Slave bill seems toothless
The Law Council says proposed laws to shine a light on slavery could be too weak.
The Modern Slavery Bill would force Australia’s largest companies to report annually on measures to ensure slave labour is not part of their operations or supply chains.
The new requirement is proposed for businesses with revenue of over $100 million a year.
While the reports would be made publicly available, there are no real penalties for companies that fail to comply.
“If we're going to have an effective piece of legislation, let's give it some teeth,” Law Council of Australia president Morry Bailes has told the ABC.
“A $100 million turnover is only going to capture a very few companies in Australia.
“It is higher, for example, than the equivalent legislation in the UK.
“We would recommend that the threshold should be $60 million.”
The Federal Government says having the reports publicly available will allow consumers to punish companies if they choose to.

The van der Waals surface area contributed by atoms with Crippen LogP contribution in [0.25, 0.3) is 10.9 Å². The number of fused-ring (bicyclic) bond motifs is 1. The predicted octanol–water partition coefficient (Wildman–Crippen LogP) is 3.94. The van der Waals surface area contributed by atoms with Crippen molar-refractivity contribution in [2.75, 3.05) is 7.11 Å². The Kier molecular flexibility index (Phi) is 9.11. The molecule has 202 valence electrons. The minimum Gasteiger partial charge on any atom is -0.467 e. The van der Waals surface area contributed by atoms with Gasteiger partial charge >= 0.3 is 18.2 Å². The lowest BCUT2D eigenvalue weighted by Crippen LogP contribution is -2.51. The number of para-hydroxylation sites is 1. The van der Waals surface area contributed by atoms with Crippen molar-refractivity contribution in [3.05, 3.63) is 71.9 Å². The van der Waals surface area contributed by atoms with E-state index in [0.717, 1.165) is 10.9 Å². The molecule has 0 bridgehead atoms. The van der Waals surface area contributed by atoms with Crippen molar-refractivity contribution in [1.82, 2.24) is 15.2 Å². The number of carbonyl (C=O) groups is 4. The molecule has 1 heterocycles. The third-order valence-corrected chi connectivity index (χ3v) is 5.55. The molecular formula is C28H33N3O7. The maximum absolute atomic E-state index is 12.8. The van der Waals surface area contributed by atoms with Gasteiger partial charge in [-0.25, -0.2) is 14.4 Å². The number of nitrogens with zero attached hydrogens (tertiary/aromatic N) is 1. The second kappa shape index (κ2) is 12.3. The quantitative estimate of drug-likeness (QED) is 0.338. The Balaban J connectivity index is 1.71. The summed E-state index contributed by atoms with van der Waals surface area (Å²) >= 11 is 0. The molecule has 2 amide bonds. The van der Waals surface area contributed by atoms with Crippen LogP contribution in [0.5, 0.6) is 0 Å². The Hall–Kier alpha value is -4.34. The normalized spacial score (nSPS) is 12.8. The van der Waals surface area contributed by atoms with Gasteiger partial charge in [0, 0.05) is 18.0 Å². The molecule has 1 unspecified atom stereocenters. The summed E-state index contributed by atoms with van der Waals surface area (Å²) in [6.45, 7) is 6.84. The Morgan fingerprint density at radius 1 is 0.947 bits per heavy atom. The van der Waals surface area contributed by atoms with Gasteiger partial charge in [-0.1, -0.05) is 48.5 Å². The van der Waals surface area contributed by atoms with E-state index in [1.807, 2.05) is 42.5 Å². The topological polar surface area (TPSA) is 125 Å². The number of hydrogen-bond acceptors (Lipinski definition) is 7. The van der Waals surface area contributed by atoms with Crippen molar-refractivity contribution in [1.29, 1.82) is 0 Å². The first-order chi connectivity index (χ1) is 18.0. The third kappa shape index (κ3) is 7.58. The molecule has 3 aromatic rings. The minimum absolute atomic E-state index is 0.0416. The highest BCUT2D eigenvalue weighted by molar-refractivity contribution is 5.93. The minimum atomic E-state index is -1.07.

Mr Bailes says financial penalties will be more effective.
“Reputation can be re-gained — what really matters is proper penalties and sanctions,” he said.
“Without sanctions and without penalties, mere reputational harm to companies is insufficient to stop that type of behaviour.”
A recent UN report found there are about 15,000 people living in some form of slavery in Australia.
Australia’s slave practices occur most frequently in the hospitality, construction, agriculture and sex industries, but also in private homes and within families in the form of forced marriage.